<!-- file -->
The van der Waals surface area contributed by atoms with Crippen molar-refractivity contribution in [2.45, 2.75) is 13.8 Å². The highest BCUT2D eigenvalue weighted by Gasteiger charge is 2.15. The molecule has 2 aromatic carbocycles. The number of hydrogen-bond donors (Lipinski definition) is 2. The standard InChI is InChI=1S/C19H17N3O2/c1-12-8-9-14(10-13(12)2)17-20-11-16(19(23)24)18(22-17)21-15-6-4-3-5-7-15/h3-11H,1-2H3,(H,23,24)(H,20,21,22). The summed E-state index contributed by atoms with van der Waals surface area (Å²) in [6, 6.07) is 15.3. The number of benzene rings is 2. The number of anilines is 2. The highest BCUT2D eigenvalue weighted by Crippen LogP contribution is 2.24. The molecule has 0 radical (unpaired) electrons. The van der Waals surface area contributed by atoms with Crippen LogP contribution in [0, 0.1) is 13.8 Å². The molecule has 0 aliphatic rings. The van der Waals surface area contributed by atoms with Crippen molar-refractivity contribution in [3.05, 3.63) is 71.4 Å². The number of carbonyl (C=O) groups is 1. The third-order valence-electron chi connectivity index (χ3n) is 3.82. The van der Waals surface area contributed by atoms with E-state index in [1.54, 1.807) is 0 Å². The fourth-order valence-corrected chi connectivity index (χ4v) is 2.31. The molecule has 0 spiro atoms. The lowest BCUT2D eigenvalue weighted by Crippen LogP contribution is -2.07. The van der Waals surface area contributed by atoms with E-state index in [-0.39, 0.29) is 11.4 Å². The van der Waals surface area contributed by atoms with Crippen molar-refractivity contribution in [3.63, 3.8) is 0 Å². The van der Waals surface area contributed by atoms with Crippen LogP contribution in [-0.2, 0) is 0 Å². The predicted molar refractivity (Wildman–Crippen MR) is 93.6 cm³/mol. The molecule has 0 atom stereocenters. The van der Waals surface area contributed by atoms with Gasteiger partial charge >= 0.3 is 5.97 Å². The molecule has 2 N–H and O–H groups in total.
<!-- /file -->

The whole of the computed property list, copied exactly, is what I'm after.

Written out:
The van der Waals surface area contributed by atoms with Crippen molar-refractivity contribution in [2.45, 2.75) is 13.8 Å². The highest BCUT2D eigenvalue weighted by Gasteiger charge is 2.15. The molecule has 2 aromatic carbocycles. The number of hydrogen-bond donors (Lipinski definition) is 2. The standard InChI is InChI=1S/C19H17N3O2/c1-12-8-9-14(10-13(12)2)17-20-11-16(19(23)24)18(22-17)21-15-6-4-3-5-7-15/h3-11H,1-2H3,(H,23,24)(H,20,21,22). The summed E-state index contributed by atoms with van der Waals surface area (Å²) in [6, 6.07) is 15.3. The number of benzene rings is 2. The number of anilines is 2. The highest BCUT2D eigenvalue weighted by Crippen LogP contribution is 2.24. The molecule has 0 radical (unpaired) electrons. The van der Waals surface area contributed by atoms with Crippen LogP contribution in [0, 0.1) is 13.8 Å². The molecule has 0 aliphatic rings. The van der Waals surface area contributed by atoms with Crippen molar-refractivity contribution in [3.05, 3.63) is 71.4 Å². The number of carbonyl (C=O) groups is 1. The third-order valence-electron chi connectivity index (χ3n) is 3.82. The van der Waals surface area contributed by atoms with E-state index in [1.54, 1.807) is 0 Å². The fourth-order valence-corrected chi connectivity index (χ4v) is 2.31. The molecule has 0 spiro atoms. The lowest BCUT2D eigenvalue weighted by Crippen LogP contribution is -2.07. The van der Waals surface area contributed by atoms with E-state index in [-0.39, 0.29) is 11.4 Å². The van der Waals surface area contributed by atoms with Crippen molar-refractivity contribution in [3.63, 3.8) is 0 Å². The van der Waals surface area contributed by atoms with Crippen LogP contribution in [-0.2, 0) is 0 Å². The predicted molar refractivity (Wildman–Crippen MR) is 93.6 cm³/mol. The molecule has 0 atom stereocenters. The van der Waals surface area contributed by atoms with Gasteiger partial charge >= 0.3 is 5.97 Å². The molecule has 2 N–H and O–H groups in total.